6 6 COMMENTATOR Fall 2006 Representing a Homeowner: Issues Involving a Marital Residence By Hallie Agostinelli, Countrywide Home Loans The decision of how to settle the marital residence can be one of the most difficult issues in a divorce case. As with many of the other issues, this one can be quite emotional and complex. Aligning yourself with a seasoned mortgage professional will add to your service and ensure that however the property is settled, it will be done in a way that protects your client s interest and future ability to obtain financing. Listed below are some common problems and solutions to guide you through the process. The Quit Claim Deed The Quit Claim Deed is a legal document in which a vested party releases or quits any claim to said property. This document is signed by all parties and is recorded at the county courthouse. Problem: Many times during property settlement, the departing resident quits his/her claim to the property assuming this will release them from ownership and liability of the property. Actually, the Quit Claim Deed does relinquish the party of any ownership rights but does not relinquish that party from any financial obligation to that property. In other words, that party is still responsible for the mortgage payments but has no ownership. Another danger of the Quit Claim Deed is that it violates clause 18 of the Mortgage/Deed of Trust. Quit Claiming the property without the lender s consent may cause them to call the Note due and payable. In other words, the mortgage may need to be paid in full immediately. Solution: The party remaining in the residence will need to refinance the property in his/her name only and at closing a Quit Claim Deed can be recorded with the new loan. Mortgage Liability The settlement agreement or divorce decree will spell out the terms of your divorce, including but not limited to, property settlement issues. This document is legally binding and is signed by all parties. It will designate out who gets what and who is paying for what joint debts. Problem: All parties will assume that if a mortgage is mentioned in the settlement agreement, they are no longer financially responsible for that debt. In the lender s view, this party is still on the Note and is still responsible for that debt. The mortgage will continue to report on the departing party s credit report and any late payments will affect his/her score. In addition, when that party attempts to purchase another residence, this debt will count against them. Solution: Any debt that is joint needs to be refinanced to take the other party off the obligation. In some cases, you can obtain cancelled checks to show who is making the payments and it can be taken out of the qualification process, but if there are any late payments, it MUST be included in the borrower s debts. Child Support Problem: Most parents who receive child support or alimony need that income to qualify for a mortgage. The assumption is that if it is mentioned in a settlement agreement or is court ordered, the lender will automatically count this as income. The lender will require evidence that the child support is ordered or agreed upon, but it will also require evidence that it has been received on a regular basis in the past. Some parties will not pay the recipient directly and may pay a debt instead, such as day care. Others may not get payments on a timely basis at all. As with any other income source, the lender will look to see if it is stable. They will ask for evidence of receipt of the income for the past six months and require that it continue for the next three years. Solution: Receive child support or alimony by check monthly or directly through the court or spouse s employer. Keep copies of the checks and the bank statements showing the deposits. Homestead Exemptions The Homestead Exemption is a $25,000 credit given to every person who has legal title to a residential property and lives there permanently. Problem: When the party departing the marital residence buys a new home, they cannot claim Homestead unless they are off the deed from the marital residence. Most parties will assume that if it is mentioned in the settlement agreement,they are relinquishing rights to the property. This is true to some extent, but not for Homestead Exemption purposes. Solution: The party remaining in the marital residence will need to refinance the mortgage in his/her name only and a Quit Claim Deed can be recorded with the new mortgage relinquishing the departing party of the exemption on that property. Purchasing a home while separated Problem: Lenders will require a settlement agreement for any party purchasing a home while separated. Any spouse will need to sign the new mortgage/deed of trust and other mortgage documents even if they are not on the loan. Often times, all parties are not willing to cooperate with something like this. Solution: Have the settlement agreement drawn up and executed prior to purchasing a home. Agree in the settlement papers for all parties to cooperate on any mortgage closings until the divorce is final. The spouse not residing in the property being purchased can sign a Quit Claim Deed to be recorded with the mortgage which will clear up any issue of ownership or liability.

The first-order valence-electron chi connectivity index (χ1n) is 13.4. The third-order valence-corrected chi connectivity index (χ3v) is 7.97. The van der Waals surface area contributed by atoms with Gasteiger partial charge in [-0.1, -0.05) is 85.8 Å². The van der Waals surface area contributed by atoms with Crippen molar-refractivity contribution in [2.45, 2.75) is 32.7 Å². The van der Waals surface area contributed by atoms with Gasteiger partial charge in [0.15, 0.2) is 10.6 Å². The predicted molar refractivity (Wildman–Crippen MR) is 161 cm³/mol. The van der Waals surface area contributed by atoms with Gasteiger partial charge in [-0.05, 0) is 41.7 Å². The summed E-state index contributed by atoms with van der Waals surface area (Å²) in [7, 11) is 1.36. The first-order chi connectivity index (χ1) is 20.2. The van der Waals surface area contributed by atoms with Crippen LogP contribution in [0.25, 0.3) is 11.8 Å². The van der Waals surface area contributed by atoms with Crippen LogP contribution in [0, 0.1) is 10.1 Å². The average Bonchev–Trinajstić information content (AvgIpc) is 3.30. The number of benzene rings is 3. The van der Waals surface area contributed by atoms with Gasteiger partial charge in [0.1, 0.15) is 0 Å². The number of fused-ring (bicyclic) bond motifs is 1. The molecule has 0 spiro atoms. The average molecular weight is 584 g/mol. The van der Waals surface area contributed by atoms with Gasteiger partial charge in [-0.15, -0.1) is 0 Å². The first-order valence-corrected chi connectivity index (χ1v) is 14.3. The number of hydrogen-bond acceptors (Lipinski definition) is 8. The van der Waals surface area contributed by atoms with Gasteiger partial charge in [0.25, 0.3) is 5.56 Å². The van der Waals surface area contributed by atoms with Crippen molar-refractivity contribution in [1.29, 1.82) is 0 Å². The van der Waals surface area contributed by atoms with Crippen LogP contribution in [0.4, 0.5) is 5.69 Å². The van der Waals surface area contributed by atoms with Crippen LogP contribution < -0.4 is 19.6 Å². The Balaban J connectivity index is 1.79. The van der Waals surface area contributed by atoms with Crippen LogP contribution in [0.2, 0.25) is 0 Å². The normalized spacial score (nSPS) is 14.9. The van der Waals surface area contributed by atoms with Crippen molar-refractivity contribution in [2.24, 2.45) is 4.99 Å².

7 Fall 2006 COMMENTATOR 7 Mark your calendar! (Look for brochures in the mail and information on the Family Law Section s website.) 2007 January Family Law Midyear Committee Meetings & 2007 Matrimonial & Family Law Review Course [C0422] Returning to the Grand Floridian Hotel, Disney World Room rate: $175 per night, s/d occupancy Call for reservations: February 21 Telephonic Military Affairs Seminar March Equitable Distribution CLE, Crunching the Numbers A Financial Workout for Matrimonial Lawyers [C0440] Ft. Lauderdale & Tampa April Family Law Section Spring Retreat The Hilton Key West Resort & Marina Group room block rate: $295 per night, s/d occupancy Call for reservations: June The Florida Bar Family Law Section Annual Meeting Orlando Marriott World Center June 27th 8:00 a.m. Welcome Breakfast 9:00 a.m. 5:00 p.m. Committee meetings 12:00 noon 2:30 p.m. Membership Awards & Installation Luncheon 6:00 p.m. 8:00 p.m. Section Membership Reception July 18 Family Law Section Telephonic Legislative Update August Family Law Advanced Trial Advocacy Seminar Ritz Carlton, Naples October 3-4 Pre/Post Nuptials/Marital Settlement Agreements Ft. Lauderdale & Tampa Membership Benchmarks Congratulations to Diane Kirigin, General Magistrate for Palm Beach County in the South County Courthouse in Delray Beach. On June 10, 2006, the South Palm Beach County Bar Association honored her for exemplary public service. Diane received a lifetime achievement award at an event held at the Manalapan Ritz-Carlton. A member of the Executive Council of the Family Law Section of the Florida Bar, Diane also holds the position of Chair of the Legislation Committee for the second consecutive year. We thank her for her tireless work and dedication to family law issues; her award is so well-deserved! Congratulations go to Elisha Roy of West Palm Beach, who participated in the 5K Hat Shirt Squirt Race on June 24, 2006, and came in first in the under-34 women s group. The race was put on by the Young Lawyers Division of The Florida Bar in conjunction with the Florida Skin Cancer Foundation. All proceeds from the run went to skin cancer research.along with being a runner, Elisha is a member of the Board of Governors of The Florida Bar Young Lawyers Division and is on the Executive Council of the Family Law Section of The Florida Bar. We applaud her efforts and successes both in the legal field and on the road! Go Richard! Richard West had a wonderful time recently attempting to climb Mt. Rainier. During this trip, he enjoyed much hiking, eating, and drinking. Perhaps his excellent skills in time management and delegation, along with efficient and effective lawyering, enable him to take vacations we would all love. N. Diane Holmes is this year s President of the Central Florida Family Law American Inns of Court Chapter. The Chapter held their first meeting on September 11, 2006 and enjoyed a program presented by the pupilage group of Patrick Magill and Judge Alice Blackwell White. Family Law section members Angel Bello-Bellini, Ingrid Keller, Steve Marsee and Carlton Pierce also participated in the program.